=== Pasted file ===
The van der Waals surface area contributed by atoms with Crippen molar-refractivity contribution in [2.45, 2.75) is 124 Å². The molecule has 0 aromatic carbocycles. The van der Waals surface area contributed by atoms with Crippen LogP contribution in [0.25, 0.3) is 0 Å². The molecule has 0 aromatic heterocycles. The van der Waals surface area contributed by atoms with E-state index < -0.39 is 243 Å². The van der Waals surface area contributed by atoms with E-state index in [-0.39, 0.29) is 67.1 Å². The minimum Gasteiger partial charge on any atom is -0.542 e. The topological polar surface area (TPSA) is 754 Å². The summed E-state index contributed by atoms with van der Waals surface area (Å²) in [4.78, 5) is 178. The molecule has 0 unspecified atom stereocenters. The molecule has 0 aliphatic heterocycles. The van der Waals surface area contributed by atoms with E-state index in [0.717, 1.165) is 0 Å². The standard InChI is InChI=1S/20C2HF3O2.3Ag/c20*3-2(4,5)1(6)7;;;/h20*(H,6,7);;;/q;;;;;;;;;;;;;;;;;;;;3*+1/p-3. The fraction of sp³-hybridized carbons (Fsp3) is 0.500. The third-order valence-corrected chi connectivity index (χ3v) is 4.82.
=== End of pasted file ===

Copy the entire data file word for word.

The van der Waals surface area contributed by atoms with Crippen molar-refractivity contribution in [2.45, 2.75) is 124 Å². The molecule has 0 aromatic carbocycles. The van der Waals surface area contributed by atoms with Crippen LogP contribution in [0.25, 0.3) is 0 Å². The molecule has 0 aromatic heterocycles. The van der Waals surface area contributed by atoms with E-state index < -0.39 is 243 Å². The van der Waals surface area contributed by atoms with E-state index in [-0.39, 0.29) is 67.1 Å². The minimum Gasteiger partial charge on any atom is -0.542 e. The topological polar surface area (TPSA) is 754 Å². The summed E-state index contributed by atoms with van der Waals surface area (Å²) in [4.78, 5) is 178. The molecule has 0 unspecified atom stereocenters. The molecule has 0 aliphatic heterocycles. The van der Waals surface area contributed by atoms with E-state index in [0.717, 1.165) is 0 Å². The standard InChI is InChI=1S/20C2HF3O2.3Ag/c20*3-2(4,5)1(6)7;;;/h20*(H,6,7);;;/q;;;;;;;;;;;;;;;;;;;;3*+1/p-3. The fraction of sp³-hybridized carbons (Fsp3) is 0.500. The third-order valence-corrected chi connectivity index (χ3v) is 4.82.